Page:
When President Biden was recently called onto the carpet to explain the rapid fall of Afghanistan in nine days, he should have had an AI that could at least explain the data, the models and weights that fed the analysis, conclusions and decisions based on the belief that the 300,000 strong Afghan army would be able to hold off the 60,000 Taliban fighters long enough for an orderly withdrawal. Journalists would then be free to question the data sources, the models or the weightings, but not the president, who would be relying on these systems for his judgment. But more importantly, such a system would have certainly predicted this rapid fall in its Monte Carlo distribution of potential outcomes, and would have generated counter measures and cautions.
Without a deeper commitment to AI, the military risks missing out on intelligence that transcends classified, siloed and otherwise restricted information without compromising security. One of the biggest challenges to high-stakes decision-making in the military is silos of classified information, making it difficult or impossible for every party to know every factor that is shaping the situation.
Using AI and machine learning solves this challenge safely. Rather than dumping disparate data from various branches of the military and clearance level into one gigantic data lake, it is possible to leave all the data safely and securely where it is, and train a machine to know and inform the human decision-makers that the data exists. AI is capable of processing not only all of the information in the corpus, but it is also able to know which parties do and do not have clearance to each individual piece of data. In matters of classified information, it can tell different personnel that the information exists, and direct these individuals to the authority qualified to disclose it.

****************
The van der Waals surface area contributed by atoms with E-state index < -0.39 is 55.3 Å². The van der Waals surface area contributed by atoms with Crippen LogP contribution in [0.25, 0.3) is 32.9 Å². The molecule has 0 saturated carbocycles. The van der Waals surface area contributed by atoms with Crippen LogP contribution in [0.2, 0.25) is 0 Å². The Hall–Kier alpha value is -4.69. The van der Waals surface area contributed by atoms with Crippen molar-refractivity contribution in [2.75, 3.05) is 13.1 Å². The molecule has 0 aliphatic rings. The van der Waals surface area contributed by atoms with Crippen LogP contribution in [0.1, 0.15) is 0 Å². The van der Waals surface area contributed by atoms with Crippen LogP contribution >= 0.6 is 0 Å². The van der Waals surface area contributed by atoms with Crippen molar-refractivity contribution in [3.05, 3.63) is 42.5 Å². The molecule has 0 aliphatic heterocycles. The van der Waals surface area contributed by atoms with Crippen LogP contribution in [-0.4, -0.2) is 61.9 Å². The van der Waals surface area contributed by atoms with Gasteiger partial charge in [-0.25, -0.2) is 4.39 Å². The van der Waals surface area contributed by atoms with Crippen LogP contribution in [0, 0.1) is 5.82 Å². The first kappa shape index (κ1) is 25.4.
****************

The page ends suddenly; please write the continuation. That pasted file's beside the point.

Capabilities like these can be readily applied to large, complex military undertakings, featuring processes, decisions and volumes of information. For instance, when a new aircraft carrier is being built, management requires information in hand-written reports. It is difficult for the naked eye to tell if the project is on time or on budget because of the heavy reliance on human judgment. If any human assessment is just a fraction off, it can massively impact the whole project.
Recent challenges that factor in the vagaries of human behavior illustrated starkly by COVID-19 and the withdrawal from Afghanistan, beg for the rapid analysis and creative input of machine learning systems. From digestion and quantification of countless data points to absorbing and cataloging knowledge of experts who will not always be around to help with predictive modeling of circumstances with dozens of variables, this amplified intelligence is the key to better outcomes.
Richard Boyd is CEO at Tanjo, a machine learning company.